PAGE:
When the coronavirus pandemic took hold in the US, major hotel chains responded by changing their cancellation policies. For starters, they allowed people to cancel reservations even if they booked the most restrictive non-refundable rates. Also, they put into place very generous policies for cancelations with regards to future bookings. For the most part, you could cancel any reservation and get a refund right up to the day before your stay.
The hotels had to do this because people weren’t willing to make any reservation that they couldn’t cancel if the situation on the ground changed. Hotels needed bookings and were willing to do whatever it took to get people to think about traveling again.
While the number of cases in the US continues to rise, hotels aren’t as generous as they used to be with their cancelation policies. Hyatt’s COVID-19 travel website now states the following policy for the chain.
With some very limited exceptions, reservations booked on July 1, 2020 or beyond – for arrival dates through July 31, 2021 – can be cancelled at no charge up to 24 hours before your scheduled arrival.
Any reservations booked on July 1, 2020 or beyond that disclose a different cancellation or refund policy at the time of booking are excluded from this policy and subject to the cancellation or refund policy disclosed at the time of booking. Please visit the Change and Cancellation Fee Waiver Exceptions for a list of excluded Destination, Hyatt Residence Club, and Miraval properties.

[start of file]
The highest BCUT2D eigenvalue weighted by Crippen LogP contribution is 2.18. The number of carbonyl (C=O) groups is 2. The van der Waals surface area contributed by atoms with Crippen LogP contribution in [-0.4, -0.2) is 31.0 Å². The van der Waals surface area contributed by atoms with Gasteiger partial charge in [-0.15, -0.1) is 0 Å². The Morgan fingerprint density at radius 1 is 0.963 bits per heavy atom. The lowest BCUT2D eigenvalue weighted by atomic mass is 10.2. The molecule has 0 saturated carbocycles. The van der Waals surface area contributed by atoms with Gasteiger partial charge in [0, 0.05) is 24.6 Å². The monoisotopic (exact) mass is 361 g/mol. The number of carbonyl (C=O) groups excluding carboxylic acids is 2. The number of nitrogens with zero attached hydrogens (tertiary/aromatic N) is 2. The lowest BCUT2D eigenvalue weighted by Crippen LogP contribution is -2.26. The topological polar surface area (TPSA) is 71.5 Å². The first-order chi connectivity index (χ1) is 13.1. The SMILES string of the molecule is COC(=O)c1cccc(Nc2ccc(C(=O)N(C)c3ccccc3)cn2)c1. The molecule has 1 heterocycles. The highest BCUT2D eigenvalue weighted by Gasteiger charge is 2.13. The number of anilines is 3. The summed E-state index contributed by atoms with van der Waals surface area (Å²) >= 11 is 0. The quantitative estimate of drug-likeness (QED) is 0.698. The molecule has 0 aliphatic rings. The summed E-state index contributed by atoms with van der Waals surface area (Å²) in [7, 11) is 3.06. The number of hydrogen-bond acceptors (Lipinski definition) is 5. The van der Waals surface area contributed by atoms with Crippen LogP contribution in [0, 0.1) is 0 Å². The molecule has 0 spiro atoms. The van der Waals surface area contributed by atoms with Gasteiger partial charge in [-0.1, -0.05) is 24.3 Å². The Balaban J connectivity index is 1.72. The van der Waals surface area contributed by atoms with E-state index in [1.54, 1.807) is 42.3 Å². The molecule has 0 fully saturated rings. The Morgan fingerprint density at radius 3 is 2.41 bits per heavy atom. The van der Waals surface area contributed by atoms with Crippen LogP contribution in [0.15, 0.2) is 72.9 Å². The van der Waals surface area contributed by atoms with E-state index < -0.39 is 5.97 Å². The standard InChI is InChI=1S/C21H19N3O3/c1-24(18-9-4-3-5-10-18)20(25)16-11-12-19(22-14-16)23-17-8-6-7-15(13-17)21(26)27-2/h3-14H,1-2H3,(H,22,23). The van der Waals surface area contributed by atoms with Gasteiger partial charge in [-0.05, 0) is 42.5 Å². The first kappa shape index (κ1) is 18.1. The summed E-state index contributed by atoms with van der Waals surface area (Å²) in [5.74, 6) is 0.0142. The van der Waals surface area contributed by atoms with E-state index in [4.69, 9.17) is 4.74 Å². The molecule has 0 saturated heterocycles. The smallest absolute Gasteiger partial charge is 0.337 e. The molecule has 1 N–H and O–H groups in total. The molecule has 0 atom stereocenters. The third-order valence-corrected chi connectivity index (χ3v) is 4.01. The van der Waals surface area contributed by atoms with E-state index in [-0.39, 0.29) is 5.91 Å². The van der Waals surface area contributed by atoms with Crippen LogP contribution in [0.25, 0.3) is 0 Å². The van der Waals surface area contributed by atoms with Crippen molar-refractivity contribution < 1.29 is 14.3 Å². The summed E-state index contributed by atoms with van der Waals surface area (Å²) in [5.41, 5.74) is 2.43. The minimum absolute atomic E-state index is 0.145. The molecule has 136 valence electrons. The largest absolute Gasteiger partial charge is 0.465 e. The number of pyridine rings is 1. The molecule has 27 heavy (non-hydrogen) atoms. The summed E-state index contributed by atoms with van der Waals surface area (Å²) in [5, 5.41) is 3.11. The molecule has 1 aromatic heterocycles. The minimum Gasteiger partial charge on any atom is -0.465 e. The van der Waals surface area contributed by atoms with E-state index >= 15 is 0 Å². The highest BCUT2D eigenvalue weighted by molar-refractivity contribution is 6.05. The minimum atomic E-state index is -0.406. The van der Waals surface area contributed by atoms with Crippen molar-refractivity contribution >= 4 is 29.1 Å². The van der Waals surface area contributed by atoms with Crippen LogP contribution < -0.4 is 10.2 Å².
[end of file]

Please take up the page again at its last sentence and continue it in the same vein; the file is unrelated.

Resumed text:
Hotels may adjust this cancellation policy during some high-demand periods (e.g., holidays or special events). When making reservations, guests are always encouraged to review the rate rules, which show the current cancellation and deposit policies for all properties and rates, to ensure they understand the cancellation and/or deposit rules for each reservation.
I can confirm that some Hyatt hotels have set more restrictive policies, particularly during high-demand periods. Take, for example, this cancellation policy I found when looking for a Hyatt hotel yesterday.
I was booking with points so I didn’t have to worry about prepayment but the no refund or changes policy was a change back to “normal” (read: pre-COVID) policies that I’ve not expected in the time of coronavirus. I still decided to book the room anyway because I’d rather pay 15,000 Hyatt points for a room instead of paying $599 a night and I wasn’t sure about how long award rooms would remain available.
This is just a reminder to check the cancellation policies when booking a room because the waivers put into place earlier in the year are getting rolled back a little bit at a time.
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This post first appeared on Your Mileage May Vary